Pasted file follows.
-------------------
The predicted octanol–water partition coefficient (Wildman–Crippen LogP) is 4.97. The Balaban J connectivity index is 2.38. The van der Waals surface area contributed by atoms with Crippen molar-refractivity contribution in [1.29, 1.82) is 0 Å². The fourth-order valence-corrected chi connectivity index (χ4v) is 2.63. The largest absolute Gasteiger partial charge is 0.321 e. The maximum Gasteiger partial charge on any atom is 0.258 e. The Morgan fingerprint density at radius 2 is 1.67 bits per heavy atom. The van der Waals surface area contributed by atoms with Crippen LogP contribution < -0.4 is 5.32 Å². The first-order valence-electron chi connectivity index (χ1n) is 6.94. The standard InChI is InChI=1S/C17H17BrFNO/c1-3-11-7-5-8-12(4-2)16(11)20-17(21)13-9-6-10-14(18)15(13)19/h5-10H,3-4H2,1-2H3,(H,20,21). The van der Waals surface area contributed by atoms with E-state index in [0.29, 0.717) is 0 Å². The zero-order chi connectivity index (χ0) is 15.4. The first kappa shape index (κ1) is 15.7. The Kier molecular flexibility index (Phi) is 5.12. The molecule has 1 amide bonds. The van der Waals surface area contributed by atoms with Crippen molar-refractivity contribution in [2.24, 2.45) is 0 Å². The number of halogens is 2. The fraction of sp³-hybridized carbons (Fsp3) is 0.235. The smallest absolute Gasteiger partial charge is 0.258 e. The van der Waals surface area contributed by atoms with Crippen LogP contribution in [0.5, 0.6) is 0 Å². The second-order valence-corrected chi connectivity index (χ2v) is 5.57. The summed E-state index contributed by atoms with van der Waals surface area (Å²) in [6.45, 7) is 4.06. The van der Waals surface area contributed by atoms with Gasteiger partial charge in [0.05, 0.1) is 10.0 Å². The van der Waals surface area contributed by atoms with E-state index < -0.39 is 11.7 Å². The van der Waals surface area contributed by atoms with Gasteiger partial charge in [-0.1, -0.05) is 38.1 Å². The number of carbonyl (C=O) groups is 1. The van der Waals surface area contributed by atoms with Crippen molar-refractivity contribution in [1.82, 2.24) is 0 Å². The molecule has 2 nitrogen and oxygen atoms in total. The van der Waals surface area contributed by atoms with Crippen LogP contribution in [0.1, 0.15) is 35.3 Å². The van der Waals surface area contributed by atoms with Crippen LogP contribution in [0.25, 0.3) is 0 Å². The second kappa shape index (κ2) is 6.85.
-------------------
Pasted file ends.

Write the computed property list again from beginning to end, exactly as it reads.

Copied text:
The predicted octanol–water partition coefficient (Wildman–Crippen LogP) is 4.97. The Balaban J connectivity index is 2.38. The van der Waals surface area contributed by atoms with Crippen molar-refractivity contribution in [1.29, 1.82) is 0 Å². The fourth-order valence-corrected chi connectivity index (χ4v) is 2.63. The largest absolute Gasteiger partial charge is 0.321 e. The maximum Gasteiger partial charge on any atom is 0.258 e. The Morgan fingerprint density at radius 2 is 1.67 bits per heavy atom. The van der Waals surface area contributed by atoms with Crippen LogP contribution < -0.4 is 5.32 Å². The first-order valence-electron chi connectivity index (χ1n) is 6.94. The standard InChI is InChI=1S/C17H17BrFNO/c1-3-11-7-5-8-12(4-2)16(11)20-17(21)13-9-6-10-14(18)15(13)19/h5-10H,3-4H2,1-2H3,(H,20,21). The van der Waals surface area contributed by atoms with E-state index in [0.29, 0.717) is 0 Å². The zero-order chi connectivity index (χ0) is 15.4. The first kappa shape index (κ1) is 15.7. The Kier molecular flexibility index (Phi) is 5.12. The molecule has 1 amide bonds. The van der Waals surface area contributed by atoms with Crippen molar-refractivity contribution in [2.24, 2.45) is 0 Å². The number of halogens is 2. The fraction of sp³-hybridized carbons (Fsp3) is 0.235. The smallest absolute Gasteiger partial charge is 0.258 e. The van der Waals surface area contributed by atoms with Crippen LogP contribution in [0.5, 0.6) is 0 Å². The second-order valence-corrected chi connectivity index (χ2v) is 5.57. The summed E-state index contributed by atoms with van der Waals surface area (Å²) in [6.45, 7) is 4.06. The van der Waals surface area contributed by atoms with Gasteiger partial charge in [0.05, 0.1) is 10.0 Å². The van der Waals surface area contributed by atoms with E-state index < -0.39 is 11.7 Å². The van der Waals surface area contributed by atoms with Gasteiger partial charge in [-0.1, -0.05) is 38.1 Å². The number of carbonyl (C=O) groups is 1. The van der Waals surface area contributed by atoms with Crippen molar-refractivity contribution in [1.82, 2.24) is 0 Å². The molecule has 2 nitrogen and oxygen atoms in total. The van der Waals surface area contributed by atoms with Crippen LogP contribution in [0.1, 0.15) is 35.3 Å². The van der Waals surface area contributed by atoms with Crippen LogP contribution in [0.25, 0.3) is 0 Å². The second kappa shape index (κ2) is 6.85.